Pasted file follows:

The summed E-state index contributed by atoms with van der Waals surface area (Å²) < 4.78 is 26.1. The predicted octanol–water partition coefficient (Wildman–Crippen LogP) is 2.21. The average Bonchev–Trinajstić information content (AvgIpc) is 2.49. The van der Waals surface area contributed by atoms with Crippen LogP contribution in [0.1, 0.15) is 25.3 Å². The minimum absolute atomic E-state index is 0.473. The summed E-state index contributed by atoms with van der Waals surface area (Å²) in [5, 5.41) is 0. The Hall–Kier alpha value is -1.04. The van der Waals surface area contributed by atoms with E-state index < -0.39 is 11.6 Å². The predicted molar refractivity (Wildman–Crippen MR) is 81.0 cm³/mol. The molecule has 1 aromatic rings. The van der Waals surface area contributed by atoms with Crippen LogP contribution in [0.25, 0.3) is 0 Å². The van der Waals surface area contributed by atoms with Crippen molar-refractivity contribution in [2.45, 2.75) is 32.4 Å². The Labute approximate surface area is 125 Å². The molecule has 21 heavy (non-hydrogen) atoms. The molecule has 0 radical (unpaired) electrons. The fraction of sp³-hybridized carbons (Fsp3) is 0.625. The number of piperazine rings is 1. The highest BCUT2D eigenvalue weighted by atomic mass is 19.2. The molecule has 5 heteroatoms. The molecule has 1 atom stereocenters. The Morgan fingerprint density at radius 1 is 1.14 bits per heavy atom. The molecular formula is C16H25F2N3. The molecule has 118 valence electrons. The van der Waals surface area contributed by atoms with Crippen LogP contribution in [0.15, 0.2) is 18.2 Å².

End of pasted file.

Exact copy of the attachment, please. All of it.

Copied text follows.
The summed E-state index contributed by atoms with van der Waals surface area (Å²) < 4.78 is 26.1. The predicted octanol–water partition coefficient (Wildman–Crippen LogP) is 2.21. The average Bonchev–Trinajstić information content (AvgIpc) is 2.49. The van der Waals surface area contributed by atoms with Crippen LogP contribution in [0.1, 0.15) is 25.3 Å². The minimum absolute atomic E-state index is 0.473. The summed E-state index contributed by atoms with van der Waals surface area (Å²) in [5, 5.41) is 0. The Hall–Kier alpha value is -1.04. The van der Waals surface area contributed by atoms with E-state index < -0.39 is 11.6 Å². The predicted molar refractivity (Wildman–Crippen MR) is 81.0 cm³/mol. The molecule has 1 aromatic rings. The van der Waals surface area contributed by atoms with Crippen LogP contribution in [0.25, 0.3) is 0 Å². The van der Waals surface area contributed by atoms with Crippen molar-refractivity contribution in [2.45, 2.75) is 32.4 Å². The Labute approximate surface area is 125 Å². The molecule has 21 heavy (non-hydrogen) atoms. The molecule has 0 radical (unpaired) electrons. The fraction of sp³-hybridized carbons (Fsp3) is 0.625. The number of piperazine rings is 1. The highest BCUT2D eigenvalue weighted by atomic mass is 19.2. The molecule has 5 heteroatoms. The molecule has 1 atom stereocenters. The Morgan fingerprint density at radius 1 is 1.14 bits per heavy atom. The molecular formula is C16H25F2N3. The molecule has 118 valence electrons. The van der Waals surface area contributed by atoms with Crippen LogP contribution in [0.15, 0.2) is 18.2 Å².